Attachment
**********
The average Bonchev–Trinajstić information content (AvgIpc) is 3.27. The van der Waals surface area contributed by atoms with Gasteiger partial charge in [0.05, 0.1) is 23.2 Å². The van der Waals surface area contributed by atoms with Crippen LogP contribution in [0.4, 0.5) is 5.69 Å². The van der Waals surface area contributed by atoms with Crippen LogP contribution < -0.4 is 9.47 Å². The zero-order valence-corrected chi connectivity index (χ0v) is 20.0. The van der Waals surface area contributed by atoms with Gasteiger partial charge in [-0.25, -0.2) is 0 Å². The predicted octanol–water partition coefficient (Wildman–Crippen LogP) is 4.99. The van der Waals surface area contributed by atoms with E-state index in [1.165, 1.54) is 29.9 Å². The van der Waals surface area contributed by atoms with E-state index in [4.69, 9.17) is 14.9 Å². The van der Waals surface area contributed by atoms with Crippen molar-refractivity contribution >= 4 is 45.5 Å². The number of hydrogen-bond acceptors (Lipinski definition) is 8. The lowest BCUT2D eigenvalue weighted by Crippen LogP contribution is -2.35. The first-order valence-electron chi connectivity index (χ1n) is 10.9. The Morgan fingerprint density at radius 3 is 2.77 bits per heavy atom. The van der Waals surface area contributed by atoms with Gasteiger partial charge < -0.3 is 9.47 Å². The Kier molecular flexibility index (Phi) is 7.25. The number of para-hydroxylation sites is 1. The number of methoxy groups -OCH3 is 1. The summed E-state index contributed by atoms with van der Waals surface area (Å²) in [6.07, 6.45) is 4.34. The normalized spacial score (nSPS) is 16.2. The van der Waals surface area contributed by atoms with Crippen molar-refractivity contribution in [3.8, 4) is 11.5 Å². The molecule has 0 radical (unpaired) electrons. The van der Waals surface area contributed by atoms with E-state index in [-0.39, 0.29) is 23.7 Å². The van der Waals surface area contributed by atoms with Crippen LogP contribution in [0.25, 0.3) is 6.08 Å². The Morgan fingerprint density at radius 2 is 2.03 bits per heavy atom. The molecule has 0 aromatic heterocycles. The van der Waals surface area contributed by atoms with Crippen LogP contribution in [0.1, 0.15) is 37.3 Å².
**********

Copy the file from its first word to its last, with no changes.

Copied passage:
The average Bonchev–Trinajstić information content (AvgIpc) is 3.27. The van der Waals surface area contributed by atoms with Gasteiger partial charge in [0.05, 0.1) is 23.2 Å². The van der Waals surface area contributed by atoms with Crippen LogP contribution in [0.4, 0.5) is 5.69 Å². The van der Waals surface area contributed by atoms with Crippen LogP contribution < -0.4 is 9.47 Å². The zero-order valence-corrected chi connectivity index (χ0v) is 20.0. The van der Waals surface area contributed by atoms with Gasteiger partial charge in [-0.25, -0.2) is 0 Å². The predicted octanol–water partition coefficient (Wildman–Crippen LogP) is 4.99. The van der Waals surface area contributed by atoms with E-state index in [1.165, 1.54) is 29.9 Å². The van der Waals surface area contributed by atoms with E-state index in [4.69, 9.17) is 14.9 Å². The van der Waals surface area contributed by atoms with Crippen molar-refractivity contribution >= 4 is 45.5 Å². The number of hydrogen-bond acceptors (Lipinski definition) is 8. The lowest BCUT2D eigenvalue weighted by Crippen LogP contribution is -2.35. The first-order valence-electron chi connectivity index (χ1n) is 10.9. The Morgan fingerprint density at radius 3 is 2.77 bits per heavy atom. The van der Waals surface area contributed by atoms with Gasteiger partial charge < -0.3 is 9.47 Å². The Kier molecular flexibility index (Phi) is 7.25. The number of para-hydroxylation sites is 1. The number of methoxy groups -OCH3 is 1. The summed E-state index contributed by atoms with van der Waals surface area (Å²) in [6.07, 6.45) is 4.34. The normalized spacial score (nSPS) is 16.2. The van der Waals surface area contributed by atoms with Crippen molar-refractivity contribution in [3.8, 4) is 11.5 Å². The molecule has 0 radical (unpaired) electrons. The van der Waals surface area contributed by atoms with E-state index in [-0.39, 0.29) is 23.7 Å². The van der Waals surface area contributed by atoms with Crippen LogP contribution in [0.25, 0.3) is 6.08 Å². The Morgan fingerprint density at radius 2 is 2.03 bits per heavy atom. The molecule has 0 aromatic heterocycles. The van der Waals surface area contributed by atoms with Crippen LogP contribution in [0.1, 0.15) is 37.3 Å².